Instagram LIVE Event: Lulu Faces Loss and Finds Encouragement
Join @my_grief_connection founder, Sara Cobb, and author Danica Thurber of @projectgriefart for a
special Instagram LIVE event on Friday, October 16th at 6:00 PM (MST). We'll be giving you a
preview of her beautiful new children's book, “Lulu Faces Loss and Finds Encouragement.”
We'll also be chatting about our favorite grief resources for children and share some suggestions
to help parents & caregivers who are tending to children who are grieving.
“Lulu Faces Loss and Finds Encouragement” gives children a way to creatively express their thoughts
and emotions about death & grief. It’s also a helpful resource for the adults in their lives because it
helps both sides engage in meaningful conversation. There’s even instructions to a cute craft activity
that goes with the book - one which kids and adults can do together.
Attend the IG LIVE for a chance to will a FREE eBook copy in a drawing!
The e-book is available now as a pre-release on Amazon and it’s only a few dollars.
It can be purchased via the affiliate link here: https://amzn.to/3lIhVcE
The printed paperback version will be released on October 20th, and if you’d like to get an email when that’s available, you can sign up on the author’s waitlist at https://projectgrief.org/p/kidsbook
The Do’s and Don’t’s of Talking With a Child About the Death of a Loved One - By Guest Blogger Danica ThurberRead Now
The Do’s and Don’t’s of Talking With a Child About the Death of a Loved One
1 in 5 children will experience the death of someone close to them by age 18.
(Kenneth Doka, Editor of OMEGA, Journal of Death and Dying)
Talking to a child about death may be one of the hardest things you have to do in your life. I conducted a survey in early 2020 about parents’ experiences with helping their children talk about and grieve the loss of a loved one. One respondent’s answer was very telling:
[M]y husband, their father, died. Telling my kids was even more painful than his death.
That’s what makes this topic so complicated: along with starting difficult conversations with your children, you yourself may be deep in the throes of grief for the loss of the same loved one.
While I wish that there was a way to lessen your pain, I have found that there are several things you can bring into conversations with your kids to make it easier.
As another survey respondent wrote:
Knowing the right language and having guidance on how to talk about death can help make the conversation less scary and have the confidence the conversation is healthy.
The following tips will do just that - provide guidance that can help you have some structure, as well as some confidence, as you enter the unknowns of these difficult conversations with your children.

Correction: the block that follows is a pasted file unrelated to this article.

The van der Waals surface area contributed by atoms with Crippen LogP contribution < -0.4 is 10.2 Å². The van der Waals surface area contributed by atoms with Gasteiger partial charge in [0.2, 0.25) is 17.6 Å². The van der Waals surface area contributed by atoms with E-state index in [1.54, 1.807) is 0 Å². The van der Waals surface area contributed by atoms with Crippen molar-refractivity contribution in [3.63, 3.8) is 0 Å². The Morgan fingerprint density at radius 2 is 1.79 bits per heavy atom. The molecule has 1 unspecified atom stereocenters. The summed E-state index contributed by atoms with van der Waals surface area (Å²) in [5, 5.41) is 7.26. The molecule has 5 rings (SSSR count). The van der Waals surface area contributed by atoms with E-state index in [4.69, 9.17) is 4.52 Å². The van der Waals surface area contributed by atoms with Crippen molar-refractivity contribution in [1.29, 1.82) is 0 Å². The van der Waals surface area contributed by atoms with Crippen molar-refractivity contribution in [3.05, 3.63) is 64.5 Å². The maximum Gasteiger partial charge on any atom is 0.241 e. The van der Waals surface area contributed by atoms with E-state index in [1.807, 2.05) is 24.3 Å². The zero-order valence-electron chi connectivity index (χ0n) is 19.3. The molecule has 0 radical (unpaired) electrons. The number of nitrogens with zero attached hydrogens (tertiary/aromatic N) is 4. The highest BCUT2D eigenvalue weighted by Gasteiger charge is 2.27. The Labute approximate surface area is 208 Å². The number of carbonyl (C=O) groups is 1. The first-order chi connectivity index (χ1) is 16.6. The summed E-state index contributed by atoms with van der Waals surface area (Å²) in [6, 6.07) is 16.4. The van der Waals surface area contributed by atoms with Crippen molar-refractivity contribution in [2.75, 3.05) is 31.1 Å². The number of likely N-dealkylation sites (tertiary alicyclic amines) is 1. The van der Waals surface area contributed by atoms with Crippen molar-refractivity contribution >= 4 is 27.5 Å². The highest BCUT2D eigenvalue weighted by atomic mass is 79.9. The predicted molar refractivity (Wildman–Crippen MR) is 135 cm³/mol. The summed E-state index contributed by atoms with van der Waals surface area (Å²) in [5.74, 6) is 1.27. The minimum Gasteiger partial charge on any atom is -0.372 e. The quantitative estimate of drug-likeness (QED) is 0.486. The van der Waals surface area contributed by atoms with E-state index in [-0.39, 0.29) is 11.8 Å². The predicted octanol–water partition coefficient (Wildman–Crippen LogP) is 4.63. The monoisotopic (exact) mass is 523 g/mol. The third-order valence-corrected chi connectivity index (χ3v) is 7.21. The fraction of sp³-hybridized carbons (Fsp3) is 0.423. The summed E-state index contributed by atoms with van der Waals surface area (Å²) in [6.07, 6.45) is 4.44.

DON’T SOFTEN YOUR LANGUAGE - BE DIRECT
“We speak of heaven and of illness. We do not use words such as ‘she went to sleep’... It can be hard at first to be direct, but two years later we see great fruit from the hard conversations.” - 2020 survey respondent
It can be tempting to soften the blow by softening your language (“he passed away,” “she went to heaven in her sleep”). However, kids don’t necessarily grasp the nuances of adult language. For young children especially, it’s important to use the words “dead” and “death” and then to describe what that actually means. For example:
“… explain that when someone dies their body stops working, they can’t eat, talk, feel, etc. That their heart and lungs stop working…” - 2020 survey respondent
My children’s book, “Lulu Faces Loss and Finds Encouragement,” portrays this type of direct conversation in a simple and emotional way. The main character, Lulu is eight years old, and because this is her first major loss, she needs to know precisely what death means as it applies to her relationship with her Grandma:
Once a child understands the physical reality of death, you can then explain it in terms of your family’s spiritual beliefs regarding what happens after death.
If you’re facing an impending death, you’ve got a good opportunity to be honest with children now about a loved one’s prognosis. I know it’s hard to be honest about this, because you may be having a hard time accepting their prognosis as well. However, talking about what will happen when the loved one dies, as well as who will take care of them, and then answering their questions, will greatly help them prepare for a loved one's impending death.
“My husband was diagnosed with an aggressive form of cancer in 2016. He died in May 2019. [A]long the way we worked to be honest with our kids about how serious it was while also not wanting to burden them more than was necessary.” - 2020 survey respondent
Kids though, take all their cues from their parents. While I was in deep traumatic grief, I tried to remain/appear steady for them. - 2020 survey respondent
The concept of death is something that is acquired as a child matures and goes through life experiences. Explaining death using concepts that are either too old, or too young for the child, may cause more frustration and hurt. It may be helpful to research developmental understanding of death before approaching your conversation with your child. Cancer.net has a very helpful summary.